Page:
- ItemDisrupting white supremacy in assessment: toward a justice-oriented, antiracist validity framework(Taylor & Francis, 2022) Randall, Jennifer; Slomp, David; Poe, Mya; Oliveri, Maria E.In this article, we propose a justice-oriented, antiracist validity framework designed to disrupt assessment practices that continue to (re)produce racism through the uncritical promotion of white supremist hegemonic practices. Using anti-Blackness as illustration, we highlight the ways in which racism is introduced, or ignored, in current assessment and validation processes and how an antiracist approach can be enacted. To start our description of the framework, we outline the foundational theories and practices (e.g., critical race theory & antiracist assessment) and justice-based framings, which serve as the base for our framework. We then focus on Kane’s interpretive use argument and Mislevy’s sociocognitive approach and suggest extending them to include an antiracist perspective. To this end, we propose a set of heuristics organized around a validity argument that holds justice-oriented, antiracist theories and practices at its core.
- ItemThe ethical turn in writing assessment: how far have we come, and where do we still need to go?(Cambridge Core, 2023) East, Martin; Slomp, DavidBoth of us were drawn into the writing assessment field initially through our lived experiences as schoolteachers. We worked in radically different contexts – Martin was head of a languages department and teacher of French and German in the late 1990s in the UK, and David was a Grade 12 teacher of Academic English in Alberta, Canada, at the turn of the twenty-first century. In both these contexts, the traditional direct test of writing – referred to, for example, as the ‘timed impromptu writing test’ (Weigle, 2002, p. 59) or the ‘snapshot approach’ (Hamp-Lyons & Kroll, 1997, p. 18) – featured significantly in our practices, albeit in very different ways. This form of writing assessment still holds considerable sway across the globe. For us, however, it provoked early questions and concerns around the consequential and ethical aspects of writing assessment.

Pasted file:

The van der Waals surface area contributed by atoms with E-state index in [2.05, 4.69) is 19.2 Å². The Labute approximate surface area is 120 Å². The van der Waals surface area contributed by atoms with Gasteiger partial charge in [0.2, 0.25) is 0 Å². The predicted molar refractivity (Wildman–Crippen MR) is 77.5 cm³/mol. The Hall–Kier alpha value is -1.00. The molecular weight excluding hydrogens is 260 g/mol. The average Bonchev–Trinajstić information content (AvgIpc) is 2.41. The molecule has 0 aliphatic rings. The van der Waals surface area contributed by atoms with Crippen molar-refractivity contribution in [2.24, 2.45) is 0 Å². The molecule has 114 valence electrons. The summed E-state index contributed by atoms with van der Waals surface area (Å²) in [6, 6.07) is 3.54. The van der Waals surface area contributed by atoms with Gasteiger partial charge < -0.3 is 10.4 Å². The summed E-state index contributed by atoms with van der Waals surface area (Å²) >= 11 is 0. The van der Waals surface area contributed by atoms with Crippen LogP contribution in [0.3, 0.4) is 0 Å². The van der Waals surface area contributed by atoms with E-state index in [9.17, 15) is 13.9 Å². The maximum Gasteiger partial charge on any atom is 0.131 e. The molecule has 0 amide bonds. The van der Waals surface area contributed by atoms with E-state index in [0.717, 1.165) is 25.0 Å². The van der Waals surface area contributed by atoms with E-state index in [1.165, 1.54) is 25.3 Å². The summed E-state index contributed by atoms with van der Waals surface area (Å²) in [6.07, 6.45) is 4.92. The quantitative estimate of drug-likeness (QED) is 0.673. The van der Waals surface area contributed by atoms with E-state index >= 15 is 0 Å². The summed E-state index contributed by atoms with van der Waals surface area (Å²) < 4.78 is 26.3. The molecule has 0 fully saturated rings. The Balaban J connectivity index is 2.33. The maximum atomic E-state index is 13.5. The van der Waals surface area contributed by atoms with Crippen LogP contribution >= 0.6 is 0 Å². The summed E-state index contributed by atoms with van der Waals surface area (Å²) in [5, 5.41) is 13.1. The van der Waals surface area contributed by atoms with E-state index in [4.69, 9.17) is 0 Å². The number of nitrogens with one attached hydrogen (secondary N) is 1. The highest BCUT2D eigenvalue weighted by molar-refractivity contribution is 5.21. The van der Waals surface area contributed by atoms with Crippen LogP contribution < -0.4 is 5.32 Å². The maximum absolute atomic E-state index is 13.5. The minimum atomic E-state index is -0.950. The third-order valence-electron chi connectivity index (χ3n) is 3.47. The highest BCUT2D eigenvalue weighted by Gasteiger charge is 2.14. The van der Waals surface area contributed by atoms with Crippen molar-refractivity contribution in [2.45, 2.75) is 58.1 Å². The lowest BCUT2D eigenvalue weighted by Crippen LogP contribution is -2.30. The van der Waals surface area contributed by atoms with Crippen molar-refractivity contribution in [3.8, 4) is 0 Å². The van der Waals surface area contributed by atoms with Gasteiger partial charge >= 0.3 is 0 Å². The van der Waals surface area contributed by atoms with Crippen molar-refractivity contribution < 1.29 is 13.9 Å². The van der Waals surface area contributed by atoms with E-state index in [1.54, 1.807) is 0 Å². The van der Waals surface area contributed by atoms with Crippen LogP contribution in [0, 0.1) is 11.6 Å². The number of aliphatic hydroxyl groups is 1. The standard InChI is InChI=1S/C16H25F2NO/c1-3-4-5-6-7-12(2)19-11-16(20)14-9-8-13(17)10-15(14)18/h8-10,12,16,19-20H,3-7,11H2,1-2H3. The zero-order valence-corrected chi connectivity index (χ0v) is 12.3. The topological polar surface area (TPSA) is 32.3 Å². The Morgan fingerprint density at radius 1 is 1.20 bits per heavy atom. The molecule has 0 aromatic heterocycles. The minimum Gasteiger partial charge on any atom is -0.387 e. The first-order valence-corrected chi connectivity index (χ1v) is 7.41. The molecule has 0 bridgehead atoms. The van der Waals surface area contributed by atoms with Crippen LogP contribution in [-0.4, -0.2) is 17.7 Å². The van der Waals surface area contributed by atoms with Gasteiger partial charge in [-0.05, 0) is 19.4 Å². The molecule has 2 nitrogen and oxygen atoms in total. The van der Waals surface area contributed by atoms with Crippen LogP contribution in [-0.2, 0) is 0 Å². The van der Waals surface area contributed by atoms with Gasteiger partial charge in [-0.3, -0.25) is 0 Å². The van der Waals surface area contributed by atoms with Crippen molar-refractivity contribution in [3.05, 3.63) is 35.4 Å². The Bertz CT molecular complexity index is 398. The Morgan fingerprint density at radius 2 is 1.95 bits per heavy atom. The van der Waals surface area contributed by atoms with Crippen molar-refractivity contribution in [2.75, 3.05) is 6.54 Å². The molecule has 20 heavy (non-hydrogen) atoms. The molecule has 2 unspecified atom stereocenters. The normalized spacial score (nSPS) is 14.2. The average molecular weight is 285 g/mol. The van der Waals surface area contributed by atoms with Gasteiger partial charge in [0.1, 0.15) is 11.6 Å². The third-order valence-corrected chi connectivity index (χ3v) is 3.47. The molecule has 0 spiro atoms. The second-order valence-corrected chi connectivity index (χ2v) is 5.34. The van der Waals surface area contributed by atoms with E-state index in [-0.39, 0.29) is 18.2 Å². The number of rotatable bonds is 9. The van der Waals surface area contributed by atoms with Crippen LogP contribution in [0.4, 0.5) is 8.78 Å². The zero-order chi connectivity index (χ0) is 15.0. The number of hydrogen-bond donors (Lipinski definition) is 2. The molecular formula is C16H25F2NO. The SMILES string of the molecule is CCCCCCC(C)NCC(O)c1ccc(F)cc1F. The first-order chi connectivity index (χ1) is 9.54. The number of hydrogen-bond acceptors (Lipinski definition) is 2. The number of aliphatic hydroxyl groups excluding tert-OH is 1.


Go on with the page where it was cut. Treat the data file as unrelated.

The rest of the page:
- ItemOur validity looks like justice. Does yours?(Sage, 2023) Randall, Jennifer; Poe, Mya; Slomp, David; Oliveri, Maria E.Educational assessments, from kindergarden to 12th grade (K-12) to licensure, have a long, well-documented history of oppression and marginalization. In this paper, we (the authors) ask the field of educational assessment/measurement to actively disrupt the White supremacist and racist logics that fuel this marginalization and re-orient itself toward assessment justice. We describe how a justice-oriented, antiracist validity (JAV) approach to validation processes can support assessment justice efforts, specifically with respect to language assessment. Relying on antiracist principles and critical quantitative methodologies, a JAV approach proposes a set of critical questions to consider when gathering validity evidence, with potential utility for language testers.
- ItemJustice-oriented, antiracist validation: continuing to disrupt white supremacy in assessment practices(Taylor & Francis, 2023) Randall, Jennifer; Poe, Mya; Oliveri, Maria Elena; Slomp, DavidTraditional validation approaches fail to account for the ways oppressive systems (e.g. racism, radical nationalism) impact the test design and development process. To disrupt this legacy of white supremacy, we illustrate how justice-oriented, antiracist validation (JAV) framework can be applied to construct articulation and validation, data analysis, and score reporting/interpretation phases of assessment design/development. In this article, we use the JAV framework to describe validation processes that acknowledge the role and impact of race/racism on our assessment processes—specifically construct articulation, analysis, and score reporting—on Black, Brown, Indigenous, and other students from historically marginalized populations. Through a JAV framework, we seek to disrupt inaccurate white supremacist approaches and interpretations that for too long have fuelled measurement practices.
- ItemSex, finance, and literacy assessment(Wiley, 2020) Slomp, David H.Discussions about literacy assessment can often be polarizing for teachers, school administrators, and other stakeholders. Given the diverse and often charged perspectives on assessment within both the profession and the broader public discourse, it can be difficult to engage in productive dialogue about the role that literacy assessment plays in promoting or inhibiting effective models of literacy education. This department provides perspectives, questions, and research that enables readers to better advocate for themselves and their students as they develop their own assessment programs and respond to assessment programs that are imposed on them.